Still More Debts You Can’t Discharge in Bankruptcy
What follows is the third and final blog post on debts that cannot be discharged in bankruptcy. If any of these exceptions raise any issues at all please contact Phoenix Fresh Start Bankruptcy Attorneys. We would be happy to help you get some clarity with respect to what kind of discharge you can hope to get in bankruptcy.
Intentional Acts Causing Injury
What if someone has a claim against you for intentionally hurting them or their property? The first question in determining whether the debt can be discharged is whether the injury was the result of both willful and malicious conduct.
Willful conduct is purposeful conduct. Malicious has been defined as knowing that the act is likely to or will cause an injury or harm. The injury or harm does not need to be substantial or severe to meet the definition of malicious. So if you knew what you were doing, you did it on purpose and you knew it would probably cause injury or damage.
Again, just knowing at the time that your action was likely to cause an injury has normally been deemed enough by the Arizona Bankruptcy Court. In essence, knowing what you were doing, doing it on purpose, and knowing that your act would probably cause some kind of damage means that the debt created by your act is non-dischargeable.
Debts created as a result of larceny, embezzlement, and breach of a fiduciary duty are never dischargeable if there was a finding of criminal liability. But even in the absence of criminal liability, a discharge can still be denied under does not mean that However, the bankruptcy laws do address civil damages that can arise even if you are not charged with a crime, or if you are charged but are also facing civil lawsuits for the same behavior.
As noted previously, the bankruptcy code requires you to list every debt and each of your creditors. As much, many Phoenix area bankruptcy filers would like to leave out a family dentist or family friend/creditor that you really don’t want to notify, you just can’t select which creditors you list on your schedules.
Omitting a creditor can create issues later. How an unlisted creditor is treated under the bankruptcy code can hinge on whether the omission was an honest mistake or a deliberate act and whether you are in Chapter 7 or Chapter 13. In a Chapter 13 framework, after a certain date, you may have a difficult time adding a creditor that should have been included at filing. Even if you are able to add the creditor, you may have some explaining to do to the court.
If you omit a debt on purpose and the omission is later discovered, it raises an issue regarding the truthfulness of the signed declarations you signed prior to filing. This is not a place you want to be.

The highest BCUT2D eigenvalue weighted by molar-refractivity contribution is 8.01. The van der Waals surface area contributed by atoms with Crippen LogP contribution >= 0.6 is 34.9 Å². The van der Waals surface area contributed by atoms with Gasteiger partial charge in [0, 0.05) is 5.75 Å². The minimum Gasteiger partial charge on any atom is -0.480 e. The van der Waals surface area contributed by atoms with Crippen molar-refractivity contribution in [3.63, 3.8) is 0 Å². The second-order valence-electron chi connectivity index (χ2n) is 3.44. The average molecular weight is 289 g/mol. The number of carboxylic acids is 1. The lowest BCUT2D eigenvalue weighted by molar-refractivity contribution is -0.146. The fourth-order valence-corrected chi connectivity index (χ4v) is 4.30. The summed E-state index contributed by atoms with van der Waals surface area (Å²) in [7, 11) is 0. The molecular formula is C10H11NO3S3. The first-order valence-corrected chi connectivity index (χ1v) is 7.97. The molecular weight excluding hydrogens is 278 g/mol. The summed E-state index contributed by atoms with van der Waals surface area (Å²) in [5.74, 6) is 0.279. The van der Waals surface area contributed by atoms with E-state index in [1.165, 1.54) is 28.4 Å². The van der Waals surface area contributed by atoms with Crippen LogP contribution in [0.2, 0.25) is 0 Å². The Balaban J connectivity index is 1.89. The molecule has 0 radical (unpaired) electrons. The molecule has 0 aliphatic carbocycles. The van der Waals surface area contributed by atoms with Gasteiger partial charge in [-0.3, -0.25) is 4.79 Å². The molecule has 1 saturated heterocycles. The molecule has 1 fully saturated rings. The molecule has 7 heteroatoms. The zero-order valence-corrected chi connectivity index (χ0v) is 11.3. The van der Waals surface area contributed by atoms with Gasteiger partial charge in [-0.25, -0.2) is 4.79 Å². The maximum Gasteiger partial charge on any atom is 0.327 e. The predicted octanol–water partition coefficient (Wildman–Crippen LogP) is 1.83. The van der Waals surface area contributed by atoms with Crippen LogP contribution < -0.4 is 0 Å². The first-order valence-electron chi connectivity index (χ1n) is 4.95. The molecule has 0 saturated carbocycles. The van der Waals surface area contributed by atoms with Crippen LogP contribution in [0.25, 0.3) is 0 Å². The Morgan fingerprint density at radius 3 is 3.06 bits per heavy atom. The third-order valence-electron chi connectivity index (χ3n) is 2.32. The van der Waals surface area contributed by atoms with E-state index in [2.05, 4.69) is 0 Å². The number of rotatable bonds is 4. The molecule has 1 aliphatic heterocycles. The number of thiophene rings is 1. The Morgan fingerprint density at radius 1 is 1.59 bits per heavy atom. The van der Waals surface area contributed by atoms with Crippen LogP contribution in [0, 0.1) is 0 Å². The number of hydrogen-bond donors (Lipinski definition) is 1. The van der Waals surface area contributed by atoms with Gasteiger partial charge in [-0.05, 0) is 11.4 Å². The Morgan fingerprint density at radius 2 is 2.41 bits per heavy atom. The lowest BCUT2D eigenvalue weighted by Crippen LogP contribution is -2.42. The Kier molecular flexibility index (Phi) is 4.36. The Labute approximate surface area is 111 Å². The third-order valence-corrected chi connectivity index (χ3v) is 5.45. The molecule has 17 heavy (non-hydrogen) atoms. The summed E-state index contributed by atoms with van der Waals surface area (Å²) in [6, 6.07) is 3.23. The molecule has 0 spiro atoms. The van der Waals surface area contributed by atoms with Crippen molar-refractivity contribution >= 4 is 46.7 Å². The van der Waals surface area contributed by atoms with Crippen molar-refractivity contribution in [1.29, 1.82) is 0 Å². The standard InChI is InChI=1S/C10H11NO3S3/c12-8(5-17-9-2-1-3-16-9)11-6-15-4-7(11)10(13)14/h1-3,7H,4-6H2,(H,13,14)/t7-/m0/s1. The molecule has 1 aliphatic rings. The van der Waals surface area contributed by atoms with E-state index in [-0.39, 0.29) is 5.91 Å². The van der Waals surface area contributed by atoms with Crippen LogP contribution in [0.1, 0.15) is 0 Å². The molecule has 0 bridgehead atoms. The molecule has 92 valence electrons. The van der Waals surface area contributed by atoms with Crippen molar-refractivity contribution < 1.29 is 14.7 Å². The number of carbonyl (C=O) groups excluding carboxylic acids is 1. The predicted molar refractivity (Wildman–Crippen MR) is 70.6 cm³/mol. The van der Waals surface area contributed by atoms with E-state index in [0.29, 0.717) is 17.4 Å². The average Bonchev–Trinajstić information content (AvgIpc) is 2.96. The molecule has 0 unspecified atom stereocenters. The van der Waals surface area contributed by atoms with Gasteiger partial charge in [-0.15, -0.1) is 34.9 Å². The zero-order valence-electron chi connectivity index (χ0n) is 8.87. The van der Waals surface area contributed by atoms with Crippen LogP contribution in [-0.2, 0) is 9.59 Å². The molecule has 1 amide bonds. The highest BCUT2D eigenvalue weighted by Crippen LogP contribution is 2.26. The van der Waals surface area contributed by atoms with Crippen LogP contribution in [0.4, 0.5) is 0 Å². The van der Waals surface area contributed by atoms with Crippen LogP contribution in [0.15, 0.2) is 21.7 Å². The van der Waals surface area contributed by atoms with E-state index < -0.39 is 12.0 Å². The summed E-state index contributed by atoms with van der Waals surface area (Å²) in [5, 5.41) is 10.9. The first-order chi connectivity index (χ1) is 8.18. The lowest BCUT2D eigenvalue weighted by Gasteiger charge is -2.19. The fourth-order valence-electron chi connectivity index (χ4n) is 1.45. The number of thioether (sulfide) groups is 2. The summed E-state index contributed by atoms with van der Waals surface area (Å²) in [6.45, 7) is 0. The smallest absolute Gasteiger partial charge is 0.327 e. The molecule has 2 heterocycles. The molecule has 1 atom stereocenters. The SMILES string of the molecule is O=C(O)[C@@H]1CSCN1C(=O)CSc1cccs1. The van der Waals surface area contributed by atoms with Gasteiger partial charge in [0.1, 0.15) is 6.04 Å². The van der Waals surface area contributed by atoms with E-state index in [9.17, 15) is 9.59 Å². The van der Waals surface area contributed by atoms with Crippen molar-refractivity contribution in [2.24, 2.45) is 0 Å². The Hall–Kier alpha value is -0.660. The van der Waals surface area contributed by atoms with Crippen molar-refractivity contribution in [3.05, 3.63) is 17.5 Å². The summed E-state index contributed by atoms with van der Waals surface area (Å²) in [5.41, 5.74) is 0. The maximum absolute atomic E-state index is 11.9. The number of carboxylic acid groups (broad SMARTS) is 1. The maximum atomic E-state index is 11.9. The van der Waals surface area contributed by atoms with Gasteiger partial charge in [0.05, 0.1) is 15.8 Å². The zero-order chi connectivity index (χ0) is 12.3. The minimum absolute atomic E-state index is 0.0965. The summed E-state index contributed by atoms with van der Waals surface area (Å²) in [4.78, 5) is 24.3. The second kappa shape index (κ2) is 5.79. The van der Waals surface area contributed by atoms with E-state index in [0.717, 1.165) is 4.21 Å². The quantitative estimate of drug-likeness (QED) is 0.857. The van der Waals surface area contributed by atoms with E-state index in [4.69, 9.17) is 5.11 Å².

If you remember a creditor after your Chapter 7 discharge what happens with the debt will depend on whether you had assets in your case to be distributed to your creditors. If no money was distributed to creditors, the debt will almost always be discharged at least in the Ninth Circuit where Phoenix is located.
The reasoning is that if there was not anything to distribute in your bankruptcy to any creditor, the omitted creditor has not been harmed by not getting notice of the bankruptcy. This does not mean that the creditor cannot raise any of the objections to discharge that it would have been able to raise if it had been properly notified during your bankruptcy.
Student loans are generally not going to receive any kind of discharge in your bankruptcy unless you are somehow able to show the court that you deserve a hardship discharge. In order to get a hardship discharge, you will need to show the court that you meet all of the following three requirements:
First, you need to show the court that if you were forced to repay the student loans, you would be unable to afford a minimal standard of living. Second, you would need to show that your current financial state had some permanence: The court would need to be convinced that your current financial state was going to continue for a significant period of time. Finally, you would have to show the court that you made a real effort to repay the loans for at least a five year period prior to filing bankruptcy.
One other obstacle to obtaining a student loan discharge looms large. Getting a student loan discharged is normally a fairly expensive process. Student loans are never simply discharged in bankruptcy. An adversary proceeding must be filed within the bankruptcy itself to have the student loan discharged. Most attorneys charge roughly $5000 to take on even a simple student loan adversary. Of course, with student loans often running into the tens of thousands of dollars, the attorney fees for filing an adversary could be money extremely well spent.
Call Us if You Have Questions
If you have any questions about any debt that you would like to discharge, please do not hesitate to contact the offices of Phoenix Fresh Start Bankruptcy Attorneys. We are happy to help you drill down on the full extent of what you can hope to discharge and the steps required for making it happen.